Ormston House proudly presents the River Residencies by William Bock, boredomresearch, Tania Candiani, Nathan O’Donnell and Clare Bell. Over the past two years, the artists met with communities in rural locations along the River Shannon in Clare, Cavan, Limerick and Tipperary. Local participants were our guides, coordinated events, provided interviews, shared histories, starred in films, and supported the research and creation of the artworks in many ways. The exhibition at Ormston House brings together the artworks for the first time.
William Bock spent a year visiting local families and individuals along the north shore of the Shannon Estuary, from Kildysart to Labasheeda. The artist learned about their connections to the river, their histories and thoughts about the future. During his visits, William became interested in the silt that coats the estuary. For the exhibition at Ormston House, the artist presents a suite of portraits of individuals and family groups as they emerge from the silt, covered in the river mud from the Shannon Estuary.
boredomresearch (Vicky Isley and Paul Smith) present The Cavanoids Dance, a new film created following a research residency in the Cuilcagh Lakelands UNESCO Global Geopark in West Cavan. Informed by a community-led research process involving ecologists, geologists, farmers and storytellers, The Cavanoids Dance is a work of re-interpreted folklore responding to the mystery that surrounds Shannon Pot, the long-believed source of the River Shannon. Combining elements of animation and film captured on location in the Geopark, the film portrays the awakening of the Cavanoids, fictional creatures created by the artists.
Tania Candiani presents Tidal Choreography, a new film made during and following a residency in the coastal village of Glin, on the south shore of the Shannon Estuary. During her stay, the artist observed the interconnected rhythm of the village and the tidal river. In particular, she spent time with local swimmers as they made their way daily to the water at high tide. On her final day in Glin, over fifty local swimmers joined the artist to feature in the film. The film brings also together footage above and below the waterline, at high tide and low tide, field recordings and local tunes, Irish words relating to water. Through this combination of sources, patterns are created, gravity shifts, and ecological worlds revealed.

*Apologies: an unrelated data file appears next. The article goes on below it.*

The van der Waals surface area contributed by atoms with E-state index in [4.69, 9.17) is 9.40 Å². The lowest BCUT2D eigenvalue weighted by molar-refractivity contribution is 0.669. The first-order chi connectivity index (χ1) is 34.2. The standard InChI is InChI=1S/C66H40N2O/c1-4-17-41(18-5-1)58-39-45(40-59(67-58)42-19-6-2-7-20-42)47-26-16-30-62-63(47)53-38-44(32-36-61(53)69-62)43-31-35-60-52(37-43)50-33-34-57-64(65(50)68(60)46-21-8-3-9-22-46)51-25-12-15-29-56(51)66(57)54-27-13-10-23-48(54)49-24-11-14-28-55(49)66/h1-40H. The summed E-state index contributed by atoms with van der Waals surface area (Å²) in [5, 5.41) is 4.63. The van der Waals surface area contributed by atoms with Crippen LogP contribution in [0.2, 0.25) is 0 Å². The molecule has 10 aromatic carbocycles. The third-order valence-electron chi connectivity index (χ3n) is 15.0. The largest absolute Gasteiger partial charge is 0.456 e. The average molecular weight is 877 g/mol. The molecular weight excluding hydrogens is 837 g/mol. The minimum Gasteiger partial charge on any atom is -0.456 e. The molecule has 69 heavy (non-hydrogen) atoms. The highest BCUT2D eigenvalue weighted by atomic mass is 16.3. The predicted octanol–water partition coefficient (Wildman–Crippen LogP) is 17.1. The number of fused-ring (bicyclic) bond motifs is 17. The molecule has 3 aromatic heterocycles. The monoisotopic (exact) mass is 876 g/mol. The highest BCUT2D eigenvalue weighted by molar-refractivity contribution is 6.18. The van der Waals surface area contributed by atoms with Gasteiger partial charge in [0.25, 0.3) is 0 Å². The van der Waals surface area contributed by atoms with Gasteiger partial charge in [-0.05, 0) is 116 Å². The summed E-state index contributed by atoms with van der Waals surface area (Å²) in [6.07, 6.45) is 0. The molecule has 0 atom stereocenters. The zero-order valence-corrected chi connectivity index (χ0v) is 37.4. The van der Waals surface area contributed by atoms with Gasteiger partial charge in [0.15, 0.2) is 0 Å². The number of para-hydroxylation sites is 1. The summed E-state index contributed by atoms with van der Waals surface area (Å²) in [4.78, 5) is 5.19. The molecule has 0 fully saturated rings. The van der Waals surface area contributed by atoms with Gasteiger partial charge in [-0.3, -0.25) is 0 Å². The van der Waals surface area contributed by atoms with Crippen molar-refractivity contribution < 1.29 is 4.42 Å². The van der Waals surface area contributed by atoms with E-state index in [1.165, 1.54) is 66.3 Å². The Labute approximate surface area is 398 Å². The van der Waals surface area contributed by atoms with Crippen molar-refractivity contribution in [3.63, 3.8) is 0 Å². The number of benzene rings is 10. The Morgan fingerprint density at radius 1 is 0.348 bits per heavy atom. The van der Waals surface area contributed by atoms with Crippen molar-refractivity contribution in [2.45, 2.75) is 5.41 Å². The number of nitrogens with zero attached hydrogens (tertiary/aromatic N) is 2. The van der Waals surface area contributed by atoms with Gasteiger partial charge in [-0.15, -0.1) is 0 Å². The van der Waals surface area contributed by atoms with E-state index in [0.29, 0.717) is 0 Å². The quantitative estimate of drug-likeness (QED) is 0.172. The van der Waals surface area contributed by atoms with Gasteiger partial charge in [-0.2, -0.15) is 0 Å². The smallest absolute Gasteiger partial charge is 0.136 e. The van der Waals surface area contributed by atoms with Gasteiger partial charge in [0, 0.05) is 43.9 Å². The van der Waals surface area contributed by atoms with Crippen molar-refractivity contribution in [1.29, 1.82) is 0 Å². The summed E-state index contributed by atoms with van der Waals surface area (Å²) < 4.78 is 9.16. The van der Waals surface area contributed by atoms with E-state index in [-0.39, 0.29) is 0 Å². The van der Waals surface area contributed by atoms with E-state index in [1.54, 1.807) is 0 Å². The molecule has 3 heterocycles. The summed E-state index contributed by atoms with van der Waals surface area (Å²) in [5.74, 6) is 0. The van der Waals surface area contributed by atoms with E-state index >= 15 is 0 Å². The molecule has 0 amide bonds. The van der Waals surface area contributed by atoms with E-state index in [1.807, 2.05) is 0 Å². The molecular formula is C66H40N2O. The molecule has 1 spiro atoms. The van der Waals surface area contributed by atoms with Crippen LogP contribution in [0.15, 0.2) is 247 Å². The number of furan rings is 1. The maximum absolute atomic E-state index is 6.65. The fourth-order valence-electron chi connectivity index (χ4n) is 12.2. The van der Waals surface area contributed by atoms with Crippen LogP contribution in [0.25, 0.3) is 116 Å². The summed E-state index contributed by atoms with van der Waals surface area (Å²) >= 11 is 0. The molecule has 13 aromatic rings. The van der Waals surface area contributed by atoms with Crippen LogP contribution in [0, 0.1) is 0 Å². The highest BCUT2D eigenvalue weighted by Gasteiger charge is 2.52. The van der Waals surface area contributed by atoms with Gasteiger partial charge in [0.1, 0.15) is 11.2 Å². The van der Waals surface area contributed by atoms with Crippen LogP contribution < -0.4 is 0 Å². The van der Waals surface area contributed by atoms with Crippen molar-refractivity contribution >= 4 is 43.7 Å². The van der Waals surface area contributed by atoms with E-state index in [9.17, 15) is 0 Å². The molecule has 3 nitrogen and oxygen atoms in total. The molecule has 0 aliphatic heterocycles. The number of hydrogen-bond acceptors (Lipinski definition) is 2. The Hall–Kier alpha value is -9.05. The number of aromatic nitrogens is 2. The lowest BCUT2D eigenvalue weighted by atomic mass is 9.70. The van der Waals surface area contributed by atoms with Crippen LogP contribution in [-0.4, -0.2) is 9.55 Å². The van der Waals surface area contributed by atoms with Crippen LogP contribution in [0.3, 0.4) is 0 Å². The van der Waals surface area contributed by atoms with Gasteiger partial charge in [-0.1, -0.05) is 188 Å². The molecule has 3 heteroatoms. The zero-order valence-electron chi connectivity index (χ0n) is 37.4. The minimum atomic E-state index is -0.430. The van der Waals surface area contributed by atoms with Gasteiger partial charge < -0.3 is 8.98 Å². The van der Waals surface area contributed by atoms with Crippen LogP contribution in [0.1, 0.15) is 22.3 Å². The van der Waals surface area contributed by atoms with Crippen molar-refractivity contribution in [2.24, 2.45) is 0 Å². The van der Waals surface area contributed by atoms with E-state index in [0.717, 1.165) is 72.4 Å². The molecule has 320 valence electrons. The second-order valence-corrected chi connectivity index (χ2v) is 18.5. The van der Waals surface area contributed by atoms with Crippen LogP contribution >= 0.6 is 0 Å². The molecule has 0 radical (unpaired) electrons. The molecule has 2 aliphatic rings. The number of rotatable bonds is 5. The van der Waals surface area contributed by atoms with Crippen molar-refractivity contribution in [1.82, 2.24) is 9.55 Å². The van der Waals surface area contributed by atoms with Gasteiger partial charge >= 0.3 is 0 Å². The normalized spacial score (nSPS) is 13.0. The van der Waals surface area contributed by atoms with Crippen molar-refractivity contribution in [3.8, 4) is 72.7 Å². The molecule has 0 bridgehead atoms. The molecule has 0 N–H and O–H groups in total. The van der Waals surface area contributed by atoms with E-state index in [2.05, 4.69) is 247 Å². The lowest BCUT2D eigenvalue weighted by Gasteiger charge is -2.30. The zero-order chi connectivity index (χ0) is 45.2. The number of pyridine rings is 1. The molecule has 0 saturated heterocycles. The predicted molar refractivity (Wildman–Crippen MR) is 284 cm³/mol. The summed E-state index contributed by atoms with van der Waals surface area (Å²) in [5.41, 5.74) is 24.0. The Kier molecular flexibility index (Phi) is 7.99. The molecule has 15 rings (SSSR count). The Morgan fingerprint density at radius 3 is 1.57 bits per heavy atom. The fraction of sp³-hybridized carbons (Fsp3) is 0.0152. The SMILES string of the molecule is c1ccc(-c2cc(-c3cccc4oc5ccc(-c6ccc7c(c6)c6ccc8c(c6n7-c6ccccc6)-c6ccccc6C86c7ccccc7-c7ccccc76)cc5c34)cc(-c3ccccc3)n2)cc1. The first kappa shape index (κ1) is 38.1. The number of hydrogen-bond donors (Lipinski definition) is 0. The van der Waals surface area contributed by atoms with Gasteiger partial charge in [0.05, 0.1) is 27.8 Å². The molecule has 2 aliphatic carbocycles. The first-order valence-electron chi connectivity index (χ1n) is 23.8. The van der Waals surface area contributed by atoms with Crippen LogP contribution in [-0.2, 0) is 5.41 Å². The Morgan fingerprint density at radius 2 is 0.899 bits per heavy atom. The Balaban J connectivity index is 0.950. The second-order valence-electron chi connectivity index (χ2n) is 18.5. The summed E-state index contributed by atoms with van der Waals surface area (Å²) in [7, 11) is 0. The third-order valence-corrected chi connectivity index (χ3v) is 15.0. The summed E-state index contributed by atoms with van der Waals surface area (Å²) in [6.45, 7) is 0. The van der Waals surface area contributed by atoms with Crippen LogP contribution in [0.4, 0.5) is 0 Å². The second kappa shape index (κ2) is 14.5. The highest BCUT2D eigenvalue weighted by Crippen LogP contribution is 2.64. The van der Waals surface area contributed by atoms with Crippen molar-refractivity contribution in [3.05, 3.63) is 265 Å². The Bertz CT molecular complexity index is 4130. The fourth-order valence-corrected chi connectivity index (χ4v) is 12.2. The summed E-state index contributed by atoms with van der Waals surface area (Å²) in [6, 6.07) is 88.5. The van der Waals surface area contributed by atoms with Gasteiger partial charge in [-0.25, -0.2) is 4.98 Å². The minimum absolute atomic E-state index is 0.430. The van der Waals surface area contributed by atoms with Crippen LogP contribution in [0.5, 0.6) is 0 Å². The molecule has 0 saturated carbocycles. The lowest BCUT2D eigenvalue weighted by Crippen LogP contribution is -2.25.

Nathan O’Donnell visited villages, swimming spots, and monastic sites along the shores of the Lough Derg, speaking to swimmers and mapping place names, mythologies, customs, and daily rituals that have evolved around the water. His forthcoming publication, The Book of Invasions, is a record of this experience, designed by Clare Bell. For the exhibition, Nathan and Clare have produced a diptych poster, Solarium, named after the Grianán—the ‘sunny spot’ or ‘solarium’—in Terryglass, where local monks working on the Book of Leinster would go to reflect and contemplate. The monks invented stories and sources for the place-names of the lands around them, stories about kings and ambushes, floods, lake-bursts, river-bursts, descents into the water, deaths, reanimations.
The River Residencies are funded by the Arts Council of Ireland’s Invitation to Collaboration scheme, led by Limerick Arts Office in partnership with the Arts Offices in Cavan, Clare and Tipperary. The River Residencies are curated by Caimin Walsh and Mary Conlon at Ormston House, as part of the Museum of Mythological Water Beasts (2017-) about, along and on the River Shannon.